I was in a job interview earlier this week, and the person who was interviewing me (a fellow nurse, with many years in the field as well as in education) was telling me that she remembered her very first patient….her very first “code blue”….her very first patient death. Some things stay with you, even if they are from 40+ years ago.
Every nurse, everyone in health care, has patients that touch their hearts and memories, for some reason. Patients who influence us, in our thought processes, in our quality of care, in our attention and desires to do things differently for them. They may have survived or not, but they have left an indelible mark on our souls, our heads, our hearts, as well as on our dedication to the profession.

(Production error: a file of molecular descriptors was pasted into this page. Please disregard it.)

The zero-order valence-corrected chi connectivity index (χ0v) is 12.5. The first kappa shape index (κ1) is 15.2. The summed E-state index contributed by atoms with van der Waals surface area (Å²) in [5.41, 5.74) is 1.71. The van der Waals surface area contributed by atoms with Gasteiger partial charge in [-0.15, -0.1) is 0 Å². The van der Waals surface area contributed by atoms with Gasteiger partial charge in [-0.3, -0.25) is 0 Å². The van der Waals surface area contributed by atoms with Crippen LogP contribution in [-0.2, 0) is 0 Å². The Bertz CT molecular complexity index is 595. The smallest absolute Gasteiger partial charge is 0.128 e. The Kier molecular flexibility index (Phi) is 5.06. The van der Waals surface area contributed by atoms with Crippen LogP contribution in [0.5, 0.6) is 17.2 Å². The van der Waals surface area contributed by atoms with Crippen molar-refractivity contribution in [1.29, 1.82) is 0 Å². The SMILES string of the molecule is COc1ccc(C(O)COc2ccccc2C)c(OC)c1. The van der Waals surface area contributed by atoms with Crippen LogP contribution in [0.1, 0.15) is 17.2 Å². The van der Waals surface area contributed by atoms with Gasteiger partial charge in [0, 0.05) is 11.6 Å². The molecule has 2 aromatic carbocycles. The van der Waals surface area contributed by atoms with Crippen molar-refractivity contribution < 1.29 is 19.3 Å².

Sometimes, it is a losing battle. Sometimes we know it, sometimes we don’t. But the best we can do is, the best we can do. And whether someone survives or not is out of our realm a lot of the time. Awareness of that fact, and acceptance of it, is essential to our jobs and to our sanity.
So why be a nurse? When you lose half of your patients, despite your best efforts, and yet, there is never a shortage of people, patients, those with poor lifestyle choices, those with bad luck, those with bad karma, those who are old, who are young, who are shockingly like YOU? Because even when the actual outcome is out of our hands, the treatment of these people is well within them. And when I am taking care of a patient, I know that they are getting the BEST care possible for that 12 hours. If I didn’t feel that way, I wouldn’t still be doing this.
“If I can stop one heart from breaking,
I shall not live in vain;
If I can ease one life the aching,
Or cool one pain,
Or help one fainting robin
Unto his nest again,
I shall not live in vain.”
Old Emily Dickinson had it right…..that’s what this job is all about